bad as being a bully. This is dialogue we need to have with kids, but we often times have no idea
how to begin. Fat Angie has been a vehicle for change, and her story has allowed me to meet my
students in a real place where we can have real discussions about bullying. Teenage years are a
time of self-discovery, and e. E. Charlton-Trujillo has given readers a rare glimpse into the mind
of a teenager as she struggles to accept and love herself. I have recommended Fat Angie to many
of my students, and they have all had similar responses by saying, “I am Fat Angie.” This. Book. Is. Real.
– Kim Summers, Teacher, Urbana High School
Angie is dealing with intense bullying, a detached mother, and a captured war-hero sister, and
recently attempted suicide. New girl KC Romance comes to town and helps her see herself more
clearly. But KC’s friendship doesn’t bring about perfection: Angie needs to decide if she wants the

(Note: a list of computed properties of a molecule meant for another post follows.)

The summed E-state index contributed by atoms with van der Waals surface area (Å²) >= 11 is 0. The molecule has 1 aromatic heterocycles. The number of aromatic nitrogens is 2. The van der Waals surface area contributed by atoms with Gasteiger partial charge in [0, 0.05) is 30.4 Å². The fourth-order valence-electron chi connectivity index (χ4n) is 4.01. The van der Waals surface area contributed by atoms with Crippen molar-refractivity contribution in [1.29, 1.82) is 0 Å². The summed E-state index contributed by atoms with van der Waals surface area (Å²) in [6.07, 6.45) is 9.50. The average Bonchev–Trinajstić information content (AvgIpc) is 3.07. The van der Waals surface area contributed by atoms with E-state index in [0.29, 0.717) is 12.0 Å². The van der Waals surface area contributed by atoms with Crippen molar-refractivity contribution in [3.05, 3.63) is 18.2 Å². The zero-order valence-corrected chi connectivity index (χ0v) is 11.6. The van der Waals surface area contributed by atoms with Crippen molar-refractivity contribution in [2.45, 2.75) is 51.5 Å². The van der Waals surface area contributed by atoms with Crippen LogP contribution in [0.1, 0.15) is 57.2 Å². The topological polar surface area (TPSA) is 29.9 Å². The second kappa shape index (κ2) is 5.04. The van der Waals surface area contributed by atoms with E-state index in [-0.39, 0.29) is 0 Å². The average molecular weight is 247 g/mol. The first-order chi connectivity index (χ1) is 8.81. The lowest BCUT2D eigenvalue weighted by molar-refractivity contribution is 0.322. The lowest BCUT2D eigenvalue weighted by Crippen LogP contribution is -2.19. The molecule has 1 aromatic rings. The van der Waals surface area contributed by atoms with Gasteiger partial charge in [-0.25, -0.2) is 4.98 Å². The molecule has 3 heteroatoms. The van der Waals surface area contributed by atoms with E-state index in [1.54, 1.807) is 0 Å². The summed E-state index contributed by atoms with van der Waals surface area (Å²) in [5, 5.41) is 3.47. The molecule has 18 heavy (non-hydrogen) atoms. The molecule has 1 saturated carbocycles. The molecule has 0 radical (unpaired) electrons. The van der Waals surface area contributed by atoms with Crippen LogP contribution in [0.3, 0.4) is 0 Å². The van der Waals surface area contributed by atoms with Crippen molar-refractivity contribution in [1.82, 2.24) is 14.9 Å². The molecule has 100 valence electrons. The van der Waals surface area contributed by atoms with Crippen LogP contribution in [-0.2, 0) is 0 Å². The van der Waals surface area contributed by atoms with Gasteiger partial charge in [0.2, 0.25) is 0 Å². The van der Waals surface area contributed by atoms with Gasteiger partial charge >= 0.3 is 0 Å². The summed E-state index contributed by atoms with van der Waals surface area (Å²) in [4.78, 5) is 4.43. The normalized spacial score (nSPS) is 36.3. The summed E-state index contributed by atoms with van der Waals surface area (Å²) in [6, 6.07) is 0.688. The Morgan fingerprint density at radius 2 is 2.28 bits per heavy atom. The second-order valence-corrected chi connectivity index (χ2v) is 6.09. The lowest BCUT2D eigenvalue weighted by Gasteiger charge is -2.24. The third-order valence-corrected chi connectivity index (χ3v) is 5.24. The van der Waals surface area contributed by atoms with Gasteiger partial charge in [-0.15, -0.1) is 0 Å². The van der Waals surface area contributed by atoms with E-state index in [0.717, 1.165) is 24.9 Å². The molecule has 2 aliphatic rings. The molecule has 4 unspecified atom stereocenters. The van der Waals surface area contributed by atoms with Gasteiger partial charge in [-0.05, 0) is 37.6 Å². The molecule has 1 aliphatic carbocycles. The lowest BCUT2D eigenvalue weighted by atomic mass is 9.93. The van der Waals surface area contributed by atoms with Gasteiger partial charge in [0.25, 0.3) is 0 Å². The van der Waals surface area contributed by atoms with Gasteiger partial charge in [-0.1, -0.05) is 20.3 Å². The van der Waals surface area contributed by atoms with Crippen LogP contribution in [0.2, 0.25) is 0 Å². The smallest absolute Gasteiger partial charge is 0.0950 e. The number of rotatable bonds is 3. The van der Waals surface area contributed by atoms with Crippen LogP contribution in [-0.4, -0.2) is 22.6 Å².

same type of relationship that KC is looking for, and KC has her own ghosts to confront. A solid
friendship story, but not the light-hearted variety.
– Kim Johnson Dare, Librarian, Fairfax County Public Schools
More than “an issues book about a very important topic that needs to be told” Fat Angie is also just
an actual good book, regardless of topics or issues dealt with – however harsh (extreme bullying,
bad home situation) these may be. Whether you’re a struggling teen, a caring teacher, a dedicated
librarian or an avid reader, Fat Angie will give you comfort, joy and hope.
– Els De Clercq, English Teacher, Belgium
Everyone on the planet should have to read this book, or one like it, to gain a better understanding
of the lives of others and how different they can be. And with knowledge comes, hopefully, more
understanding and tolerance… and maybe even some new friendships and help between those that